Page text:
While a lineup of Dio, Megadeth and Savatage may sound like a great 80s metal triple-bill now, 33 years later, this show, in terms of ticket sales, was a flop.
The late, great Ronnie James Dio is rightfully heralded as a virtual deity these days, 12 years after his death. Rainbow, Black Sabbath, those first couple Dio albums, his late work with Heaven & Hell, that voice – the man was a giant in his field. All should hail him.
Forgotten these days is that, by the late 80s, the Dio star had faded more than a bit. By early 1988, when this show happened, the Dio solo band had gone from the upward trajectory of the killer Holy Diver and Last In Line records, which elevated Dio to huge, Madison Square Garden-headlining godhood, to a slow decline which had started with Sacred Heart, the departure of Vivian Campbell, and the treading-water, unremarkable Dream Evil record, which was current when this show happened.
Dio, the band, seemed to be heading into their Spinal Tap phase – in 1984 they’d packed this venue (and RPI Fieldhouse in Troy a year later), when this show happened, popularity had ebbed, the stage was moved up to the middle of the floor, and half of the arena was closed off – and even cut in half, the place still didn’t look very full.
Opening the show was Savatage, who were promoting their popular Hall of the Mountain King record. They played a short set to a small crowd, included early tracks like “The Dungeons are Calling” and “City Beneath the Surface,” but didn’t seem to make a huge impression, although their epic, 80’s power metal was a perfect match for Dio. Savatage never broke big, but various members of the Savatage team went on to monumental success with Trans-Siberian Orchestra, so they had the last laugh.
Megadeth was the band this writer was there to see in 1988 – their first two records were huge favorites of mine in the mid-80s, and they were about to release their third, So Far, So Good, So What. The band’s lineup had shifted: joining Dave Mustaine and David Ellefson were new guitarist Jeff Young and drummer Chuck Beehler, replacing the drug-addled Chris Poland and Gar Samuelson, who’d been in the band when they played an incredible gig at Colonie Coliseum just over 7 months earlier. They weren’t big enough yet to affect the morose ticket sales too much this night, but I remember a short, killer set, kicking off with “Wake Up Dead” and “The Conjuring,” with some as-yet unreleased new tracks (“Hook in Mouth,” “In My Darkest Hour”), and some Peace Sells-era heavies like “Devil’s Island” and “Peace Sells” itself. The set finished with some covers, Nancy Sinatra’s “These Boots” (the only track played from their Killing is my Business debut), and the Sex Pistols’ “Anarchy in the UK”. Megadeth would return soon after, playing the Palace Theatre in Albany in April 1988, and drawing as many or more people than had attended this Glens Falls gig with Dio.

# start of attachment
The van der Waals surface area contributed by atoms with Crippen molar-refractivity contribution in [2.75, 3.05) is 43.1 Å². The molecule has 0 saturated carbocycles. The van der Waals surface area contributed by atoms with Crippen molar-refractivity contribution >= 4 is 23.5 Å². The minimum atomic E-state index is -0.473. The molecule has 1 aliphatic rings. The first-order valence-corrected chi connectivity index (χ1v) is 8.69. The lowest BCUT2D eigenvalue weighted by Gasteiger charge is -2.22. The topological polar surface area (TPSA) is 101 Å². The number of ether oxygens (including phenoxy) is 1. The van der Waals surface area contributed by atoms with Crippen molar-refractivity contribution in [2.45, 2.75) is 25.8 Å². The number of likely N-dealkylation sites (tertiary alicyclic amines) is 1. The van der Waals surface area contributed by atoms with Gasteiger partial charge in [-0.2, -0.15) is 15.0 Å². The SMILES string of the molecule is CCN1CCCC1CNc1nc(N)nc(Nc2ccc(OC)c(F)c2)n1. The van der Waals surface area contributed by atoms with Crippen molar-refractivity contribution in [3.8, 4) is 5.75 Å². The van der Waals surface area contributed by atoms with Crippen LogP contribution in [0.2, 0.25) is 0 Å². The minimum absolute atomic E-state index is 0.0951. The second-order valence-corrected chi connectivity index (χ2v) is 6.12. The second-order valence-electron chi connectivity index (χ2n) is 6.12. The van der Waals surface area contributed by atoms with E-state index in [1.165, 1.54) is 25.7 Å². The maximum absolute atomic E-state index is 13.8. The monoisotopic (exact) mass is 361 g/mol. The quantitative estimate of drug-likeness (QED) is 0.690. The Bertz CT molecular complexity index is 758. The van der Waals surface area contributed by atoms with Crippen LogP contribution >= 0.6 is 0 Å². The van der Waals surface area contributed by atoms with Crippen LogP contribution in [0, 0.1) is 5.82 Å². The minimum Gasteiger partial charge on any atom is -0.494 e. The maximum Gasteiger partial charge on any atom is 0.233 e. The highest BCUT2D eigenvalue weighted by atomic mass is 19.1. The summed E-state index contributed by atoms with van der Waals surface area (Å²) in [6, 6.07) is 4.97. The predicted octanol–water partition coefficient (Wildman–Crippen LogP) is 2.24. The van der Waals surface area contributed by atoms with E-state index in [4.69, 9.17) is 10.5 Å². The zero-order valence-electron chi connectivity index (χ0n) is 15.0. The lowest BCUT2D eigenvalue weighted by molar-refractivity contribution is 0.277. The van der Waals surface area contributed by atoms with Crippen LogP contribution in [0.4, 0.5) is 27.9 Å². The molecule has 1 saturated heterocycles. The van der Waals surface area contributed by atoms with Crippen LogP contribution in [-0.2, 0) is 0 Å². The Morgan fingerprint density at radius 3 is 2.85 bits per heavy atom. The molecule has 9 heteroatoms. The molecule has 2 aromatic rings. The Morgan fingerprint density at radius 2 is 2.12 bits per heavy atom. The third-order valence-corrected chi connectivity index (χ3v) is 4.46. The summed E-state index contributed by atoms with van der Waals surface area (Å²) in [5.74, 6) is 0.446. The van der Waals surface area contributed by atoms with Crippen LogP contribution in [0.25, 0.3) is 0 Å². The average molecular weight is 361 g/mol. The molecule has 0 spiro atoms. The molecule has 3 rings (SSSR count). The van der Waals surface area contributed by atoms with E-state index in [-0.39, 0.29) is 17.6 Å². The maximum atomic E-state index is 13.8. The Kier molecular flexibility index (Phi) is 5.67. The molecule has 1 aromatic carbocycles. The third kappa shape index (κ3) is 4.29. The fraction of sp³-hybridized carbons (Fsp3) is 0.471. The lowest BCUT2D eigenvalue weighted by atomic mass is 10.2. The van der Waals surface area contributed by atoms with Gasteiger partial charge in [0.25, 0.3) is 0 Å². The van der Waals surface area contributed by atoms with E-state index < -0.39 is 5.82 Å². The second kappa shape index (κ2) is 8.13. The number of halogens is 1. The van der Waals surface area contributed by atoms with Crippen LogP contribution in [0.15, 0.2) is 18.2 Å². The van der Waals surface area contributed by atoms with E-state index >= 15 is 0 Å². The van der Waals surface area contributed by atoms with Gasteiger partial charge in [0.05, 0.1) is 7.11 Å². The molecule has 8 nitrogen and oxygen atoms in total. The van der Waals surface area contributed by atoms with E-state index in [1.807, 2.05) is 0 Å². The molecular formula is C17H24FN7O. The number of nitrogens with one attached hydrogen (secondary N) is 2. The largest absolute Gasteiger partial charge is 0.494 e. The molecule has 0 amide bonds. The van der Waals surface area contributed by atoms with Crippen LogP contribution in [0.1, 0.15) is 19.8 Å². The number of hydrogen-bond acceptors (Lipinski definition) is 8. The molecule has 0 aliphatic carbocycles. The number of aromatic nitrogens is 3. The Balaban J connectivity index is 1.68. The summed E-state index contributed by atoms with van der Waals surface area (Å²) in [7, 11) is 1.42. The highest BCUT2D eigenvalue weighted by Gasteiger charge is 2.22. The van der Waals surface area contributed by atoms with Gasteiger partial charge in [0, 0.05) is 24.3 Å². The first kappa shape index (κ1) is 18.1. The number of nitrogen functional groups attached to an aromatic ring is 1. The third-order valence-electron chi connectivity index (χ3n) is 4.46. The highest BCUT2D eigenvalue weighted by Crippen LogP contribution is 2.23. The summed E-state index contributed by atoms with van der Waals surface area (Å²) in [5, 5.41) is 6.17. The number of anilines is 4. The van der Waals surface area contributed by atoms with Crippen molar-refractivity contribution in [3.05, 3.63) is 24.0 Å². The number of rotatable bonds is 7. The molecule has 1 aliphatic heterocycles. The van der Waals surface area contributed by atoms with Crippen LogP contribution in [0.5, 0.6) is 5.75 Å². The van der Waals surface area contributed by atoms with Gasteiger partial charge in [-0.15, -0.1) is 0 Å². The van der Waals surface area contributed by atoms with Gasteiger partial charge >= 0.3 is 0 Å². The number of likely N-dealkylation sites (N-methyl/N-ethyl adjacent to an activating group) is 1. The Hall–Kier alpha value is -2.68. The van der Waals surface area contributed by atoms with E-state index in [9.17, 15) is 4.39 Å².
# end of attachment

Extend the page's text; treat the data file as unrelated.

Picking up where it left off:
Dio and his band – now featuring Craig Goldy on guitar instead of original Irish guitarist Viv Campbell – hit the stage with first-album classic “Stand Up & Shout,” and stuck to a mostly crowd-pleasing set, playing a lot of the first-and-second album classics, and four songs from then-new ‘Dream Evil’. But in 1988 things were changing, and the stage show with the costumes, mechanical spiders and endless solos – before a not-packed hall – gave it somewhat of the aforementioned Spinal Tap vibe. Dio in ’88 seemed like the past, and Megadeth seemed like the future. I’d worshipped him 5-6 years earlier, but by the time of this gig there was so much cool thrash metal and alt-rock that perhaps Dio just seemed anachronistic to me. In retrospect, he was not.
In ’88, things looked pretty over for Ronnie, which obviously wasn’t true at all. But (probably because of the dismal sales for this gig) I think this was the last time the DIO band played the Albany area – although he’d some back with Black Sabbath and Heaven & Hell in years to come, already by then a beloved veteran, and his legacy is solid. All hail Ronnie James Dio.
Savatage setlist: City Beneath the Surface, 24 Hrs. Ago, Beyond the Doors of the Dark, The Dungeons Are Calling, Hall of the Mountain King, Power of the Night
Megadeth setlist: Wake Up Dead, The Conjuring, Hook in Mouth, In My Darkest Hour, Devil’s Island, Peace Sells, These Boots Are Made for Walkin’, Anarchy in the U.K.
Dio setlist: Stand Up and Shout, Dream Evil, Night People, Naked in the Rain (incl. Guitar Solo), The Last in Line, Holy Diver, Drum Solo, Heaven and Hell, Man on the Silver Mountain, All the Fools Sailed Away, Keyboard Solo, Rock ‘n’ Roll Children, Long Live Rock ‘n’ Roll, Rainbow in the Dark, We Rock, Don’t Talk to Strangers